Gladwell Podcasts Examine Brain Issues

Dana_podcastIMAGE_finalAs neuroscience enthusiasts already know, there are countless podcasts out there about brain-related topics. To inform my Cerebrum podcasts, I’ve sampled many of them to pick up tips on how to explain research that can often be complex and difficult to understand.

One such podcast that does a masterful job of explaining both chronic traumatic encephalopathy (CTE) and false memory is Revisionist History, a podcast by Malcolm Gladwell, a former New Yorker staff writer and the author of Tipping Point, Blink, and other New York Times best seller nonfiction works. The podcast labels itself as a “journey through the overlooked and misunderstood.”

The CTE episode, entitled “Burden of Proof,” focuses on Owen Thomas, a captain of the University of Pennsylvania football team who committed suicide several years ago. Gladwell builds the episode from a talk on the topic of “proof” that he gave to students at Penn in 2013. He used CTE, a neurodegenerative disease found in people who have had multiple head injuries, to make his point.

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The Blitz is On

Earlier this month, the senior vice president of the National Football League’s health and safety policy spoke at a hearing in Washington, D.C., where he was asked if there is a link between football and chronic traumatic encephalopathy, or CTE. Jeff Miller replied, “The answer to that is certainly, yes,” moving the ball down the field in a longtime debate among independent researchers, former athletes, and the NFL.

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Ann McKee, M.D.

Alongside Miller stood Dana Alliance member Ann McKee, M.D., whose latest study was just referenced in a story on CTE in the New York Times on Sunday, March 27. At the hearing, McKee presented findings from her ongoing research on the relationships between traumatic brain injury, neurodegenerative disease, and contact sports. As director of the Brain Bank for Boston University’s Center for the Study of Traumatic Encephalopathy, she has been making headlines over the past several years for revealing that “deceased athletes, including at least 90 former NFL players, were found to have had [CTE].”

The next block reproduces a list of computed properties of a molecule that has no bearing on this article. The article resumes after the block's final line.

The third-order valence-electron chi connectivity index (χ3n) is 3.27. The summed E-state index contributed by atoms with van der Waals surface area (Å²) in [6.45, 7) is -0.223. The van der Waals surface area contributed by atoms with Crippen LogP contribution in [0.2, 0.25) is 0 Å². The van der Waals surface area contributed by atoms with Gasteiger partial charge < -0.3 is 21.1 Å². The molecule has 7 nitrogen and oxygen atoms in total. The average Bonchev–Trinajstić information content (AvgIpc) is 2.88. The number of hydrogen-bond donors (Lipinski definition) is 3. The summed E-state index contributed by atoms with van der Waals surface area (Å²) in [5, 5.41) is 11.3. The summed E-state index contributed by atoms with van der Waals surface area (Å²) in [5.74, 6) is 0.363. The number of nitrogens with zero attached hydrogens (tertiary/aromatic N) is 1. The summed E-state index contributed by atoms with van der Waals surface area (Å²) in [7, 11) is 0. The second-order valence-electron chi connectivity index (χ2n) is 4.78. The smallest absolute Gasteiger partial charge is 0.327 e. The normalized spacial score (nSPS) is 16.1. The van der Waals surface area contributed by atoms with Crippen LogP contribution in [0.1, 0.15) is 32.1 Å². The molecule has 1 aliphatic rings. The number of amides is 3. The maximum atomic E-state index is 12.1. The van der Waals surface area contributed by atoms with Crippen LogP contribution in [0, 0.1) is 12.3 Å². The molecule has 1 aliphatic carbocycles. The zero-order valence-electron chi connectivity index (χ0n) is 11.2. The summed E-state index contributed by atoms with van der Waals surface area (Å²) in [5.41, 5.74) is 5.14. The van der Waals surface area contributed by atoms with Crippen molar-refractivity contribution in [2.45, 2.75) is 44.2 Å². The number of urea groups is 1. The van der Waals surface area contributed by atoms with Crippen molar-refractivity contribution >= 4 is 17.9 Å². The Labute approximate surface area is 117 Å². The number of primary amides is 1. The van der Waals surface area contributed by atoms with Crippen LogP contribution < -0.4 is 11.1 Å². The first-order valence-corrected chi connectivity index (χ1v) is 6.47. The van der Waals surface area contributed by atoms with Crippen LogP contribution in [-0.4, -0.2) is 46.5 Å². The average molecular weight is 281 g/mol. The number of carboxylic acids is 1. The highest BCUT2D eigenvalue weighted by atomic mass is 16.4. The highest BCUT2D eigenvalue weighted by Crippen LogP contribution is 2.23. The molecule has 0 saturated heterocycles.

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Tackling the Issue of CTE in Sports

football CTEWith another football season on the horizon, coupled with last week’s induction of legendary linebacker Junior Seau into the Pro Football Hall of Fame, the controversial topic of chronic traumatic encephalopathy (CTE) is back on the front burner. CTE is a type of degenerative brain disease that has become a hot button issue in the world of contact sports.

Following Seau’s retirement in 2010 after an extraordinary 20-year career, his family began to notice bouts of insomnia, depression, extreme mood swings, and emotional withdrawal. “It was hard,” his daughter, Sydney, told Yahoo Sports. “[W]e were all reaching for someone that wasn’t exactly reaching back, even though…we knew that he wanted to.”

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Neuroscience and Society: Traumatic Brain Injury

Whether in the context of sports or the military, stories about traumatic brain injuries have become more frequent over the past several years as attention given to these injuries has grown. In October 2012 the AAAS and the Dana Foundation held a joint event on current TBI research and potential treatments, as part of the public series Neuroscience and Society.

Speakers at the event included Capt. James L. Hancock, M.D., Deputy Commander of Naval Medical Center Portsmouth, who suffered a traumatic brain injury while serving in Afghanistan, and researchers Col. Jeffrey Ling, M.D., Ph.D., and Dana Alliance member Ann McKee, M.D.

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The Science and Impact of Traumatic Brain Injury

Planning on being in the D.C.-area on October 23? If so,
please join us at the American Association for the Advancement of Science
(AAAS) auditorium for the free public event, “The Science and Impact of Traumatic Brain Injury.” Part of the Neuroscience and Society Series co-sponsored by AAAS and
the Dana Foundation, the discussion will address current traumatic brain injury
(TBI) research, particularly in the context of sports and the military.

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